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Chevrolet owners are positively plowing through 4G LTE data

Owners went through 4 petabytes (yes, petabytes) in 2016.

2016 Chevrolet Cruze hits the road in Nashville delivering an EPA-estimated 42 mpg on the highway and the most connectivity in its class.

If your car had a 4G LTE Wi-Fi hotspot, you'd probably use the hell out of it, right? That appears to be the case with Chevrolet owners.

In 2016, Chevrolet owners in the US used over 4,000,000 gigabytes (4,000 terabytes, 4 petabytes, for those of you not on the metric system). That's a year-over-year increase of almost 200 percent. The largest usage increases were seen with owners of Chevrolet's full-size SUVs, Tahoe and Suburban. Their year-over-year data usage increased more than threefold.

What accounts for the big jump entering Q3 2016? Is that when owners finally figured out how to get their Wi-Fi hotspots working?


One of the interesting points here is just how extreme data usage ramped up. From Q4 2015 to Q2 2016, data use increased at about the same rate. Then, data usage went through the roof in Q3 2016, jumping from under 900 terabytes to nearly 1,300 terabytes. It held about even again in Q4 2016.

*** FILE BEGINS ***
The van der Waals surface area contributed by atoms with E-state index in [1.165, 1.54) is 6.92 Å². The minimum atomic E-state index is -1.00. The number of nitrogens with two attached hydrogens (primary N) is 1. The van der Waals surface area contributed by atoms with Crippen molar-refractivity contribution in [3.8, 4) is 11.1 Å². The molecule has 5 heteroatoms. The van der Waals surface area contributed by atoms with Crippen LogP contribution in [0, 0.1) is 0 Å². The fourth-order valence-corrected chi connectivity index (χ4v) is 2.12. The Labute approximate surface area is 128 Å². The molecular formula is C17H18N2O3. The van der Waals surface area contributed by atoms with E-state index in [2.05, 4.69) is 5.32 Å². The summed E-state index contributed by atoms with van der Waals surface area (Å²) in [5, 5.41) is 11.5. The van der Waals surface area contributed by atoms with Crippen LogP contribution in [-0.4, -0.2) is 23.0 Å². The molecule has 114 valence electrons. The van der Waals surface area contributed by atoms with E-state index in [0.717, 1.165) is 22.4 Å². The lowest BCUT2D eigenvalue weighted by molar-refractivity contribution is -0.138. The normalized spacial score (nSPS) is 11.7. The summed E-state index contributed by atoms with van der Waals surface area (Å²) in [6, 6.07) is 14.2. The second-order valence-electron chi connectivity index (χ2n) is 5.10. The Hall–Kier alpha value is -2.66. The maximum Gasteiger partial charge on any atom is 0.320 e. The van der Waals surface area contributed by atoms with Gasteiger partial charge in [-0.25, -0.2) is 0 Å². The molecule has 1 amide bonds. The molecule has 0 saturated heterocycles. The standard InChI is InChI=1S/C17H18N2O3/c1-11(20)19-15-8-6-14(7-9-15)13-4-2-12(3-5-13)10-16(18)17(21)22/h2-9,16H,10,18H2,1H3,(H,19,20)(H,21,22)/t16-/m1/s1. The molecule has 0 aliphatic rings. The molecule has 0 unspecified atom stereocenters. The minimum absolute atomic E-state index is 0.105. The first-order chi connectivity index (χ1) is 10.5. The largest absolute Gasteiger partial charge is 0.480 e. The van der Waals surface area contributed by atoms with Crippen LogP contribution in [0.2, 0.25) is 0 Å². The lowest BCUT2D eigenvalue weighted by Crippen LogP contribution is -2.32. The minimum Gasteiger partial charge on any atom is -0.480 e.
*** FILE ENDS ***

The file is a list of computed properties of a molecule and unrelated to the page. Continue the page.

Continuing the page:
The information leaves some unanswered questions. A 200-percent jump in data usage is impressive, but it's unclear what the take rate is on 4G LTE-equipped Chevrolet vehicles. If the number of vehicles sold with this capability went up 500 percent, then double the data isn't nearly as impressive. Chevrolet didn't furnish an average data usage figure per car, either.

There's also the matter of the free trial that comes ahead of the subscription plan. For the first three months, buyers are privy to 3 gigabytes of free data. Chevrolet did not specify how much of the data consumed was done without paying, or how many users have been added to the subscription base.

I brought up these questions to General Motors, and I'm waiting for the company to get back to me, as I was told these numbers required a bit of digging. Nevertheless, think of what you could do with 4 petabytes of data in a year. Imagine all the binge watching that would follow!

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